One pleasant surprise in the autumn round of tastings is a bonus, but two in a week and it was starting to feel as if Christmas had come early. So it was with the tastings put on by the Wine Society, the mail-order club, and Virgin Wines, one of Europe's bigger online wine retailers. If I was a member of only one wine club, it would be the Wine Society, a non-profit-making co-operative founded back in 1874. And not just for the tastings, en primeur offers, temperature-controlled warehouse storage or even the Postman Pat-style delivery van. What appeals above all, is the range of wines chosen by one of the best and most experienced wine-buying teams in the country.
Perhaps the very name suggests the stolid reliability of Victorian values rather than the excitement of the new wave. But now that it's branched out into the New World in a big way, the Wine Society gives customers both quality and choice. It even won the International Wine Challenge gong this year for its Chilean (and Alsace) range. The only apparent drawback is the membership requirement for access to the 1,500-strong wine list, but it's not too hard. A one-off £40 for a lifetime membership (call 01438 741177 for the form or visit thewinesociety.com) gives you a share in the co-operative and a say in how things are run. New members joining before 31 December get £20 worth of wine.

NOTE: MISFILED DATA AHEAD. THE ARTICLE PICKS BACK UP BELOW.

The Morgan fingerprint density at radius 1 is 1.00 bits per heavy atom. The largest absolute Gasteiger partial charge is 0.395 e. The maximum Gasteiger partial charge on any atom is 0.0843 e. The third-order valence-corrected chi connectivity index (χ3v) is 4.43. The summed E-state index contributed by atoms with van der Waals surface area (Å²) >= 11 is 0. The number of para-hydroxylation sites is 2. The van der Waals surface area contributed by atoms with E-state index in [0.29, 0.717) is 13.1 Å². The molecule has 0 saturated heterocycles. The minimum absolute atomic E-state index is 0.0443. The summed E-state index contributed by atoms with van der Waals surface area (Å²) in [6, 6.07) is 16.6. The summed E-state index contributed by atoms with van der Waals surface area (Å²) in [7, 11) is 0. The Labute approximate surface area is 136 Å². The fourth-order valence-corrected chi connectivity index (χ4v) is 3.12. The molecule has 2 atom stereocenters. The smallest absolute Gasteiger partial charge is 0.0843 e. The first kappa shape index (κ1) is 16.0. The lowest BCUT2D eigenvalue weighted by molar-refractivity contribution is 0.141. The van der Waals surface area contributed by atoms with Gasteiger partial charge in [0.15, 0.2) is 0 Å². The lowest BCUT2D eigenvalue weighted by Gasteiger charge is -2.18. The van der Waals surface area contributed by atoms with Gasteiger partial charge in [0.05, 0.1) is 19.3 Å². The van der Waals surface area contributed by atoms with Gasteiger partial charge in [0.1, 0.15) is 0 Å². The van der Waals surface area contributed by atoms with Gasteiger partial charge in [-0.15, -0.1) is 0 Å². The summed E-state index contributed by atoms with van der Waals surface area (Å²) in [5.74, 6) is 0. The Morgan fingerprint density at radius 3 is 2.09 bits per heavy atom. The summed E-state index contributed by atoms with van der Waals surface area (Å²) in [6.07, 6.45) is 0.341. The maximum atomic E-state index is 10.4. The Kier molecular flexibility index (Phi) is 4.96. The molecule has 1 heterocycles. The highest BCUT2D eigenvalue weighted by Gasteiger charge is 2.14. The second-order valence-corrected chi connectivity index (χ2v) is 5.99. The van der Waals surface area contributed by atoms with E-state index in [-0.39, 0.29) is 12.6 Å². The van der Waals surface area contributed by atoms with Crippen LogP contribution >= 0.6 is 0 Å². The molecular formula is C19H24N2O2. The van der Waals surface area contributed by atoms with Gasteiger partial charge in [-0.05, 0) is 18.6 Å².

For a taster of what's good off the list at under a tenner, try the 2007 Trigone Blanc, Domaine du Soula, £7.95, an appetisingly dry southern French blend of appley, mineral-dry flavours from the Roussillon and the superfresh and tangy, featherweight 2005 Saarburger Rausch Riesling Kabinett, Zilliken, £9.95, with its Mosel Valley notes of petrol and curried spices. Great whites include the sensational 2005 Quoin Rock Oculus, £10.95, a stylish, toasty-rich Graves-style blend from the Cape, a dazzling Tassie, the 2007 Society's Exhibition Tasmanian Chardonnay, £11.95.
Good value reds include the gorgeously aromatic, Crozes-Hermitage-like spice of the 2006 Society's Chilean Syrah, Elqui, Valley, £5.50, the cedary, merlot-based claret, 2006 Château Les Tours Séguy, Côtes de Bourg, £6.95, and the stonking value richly concentrated biodynamic red, 2006 Coyam, made by Chile's Alvaro Espinoza, £9.95. At just over a tenner, the chunky peppery 2005 Society's Exhibition Gigondas, £10.95, is a powerful, winter-warming red.
All of which leaves scant room for Virgin Wines, which in fact lost its virginity in 2005 to Direct Wines. Thanks however to the enthusiasm of its buying director, Andrew Baker, Virgin has become an online resource that backs up its "life's too short for boring wines" slogan with some substance. Not necessarily in the cheap everyday department, but a number of the wines Mr Baker showed in the £7.99-£10.99 category were exemplary. Top whites in this price range include the bone dry Clare Valley 2006 Long Yarn Riesling, £9.49, an intense, passion fruity 2006 Ventolera Leyda Sauvignon Blanc, £9.99, and classically full-flavoured, stonefruity 2007 Pazo de Señorans Albariño, £11.99.
On the reds front, there's a fresh, eucalyptus hint to Chile's richly blackcurranty Perez Cruz Cabernet Sauvignon Reserva, £9.99 (£7.95 in November), a fine mouthful of mint and blackcurrant fruitiness in Argentina's 2005 Landelia Cabernet Sauvignon, £8.49, and a seductively perfumed, 2005 Heger Spätburgunder Q, £10.99. Visit virginwines.com for more of where these came from.Reuse content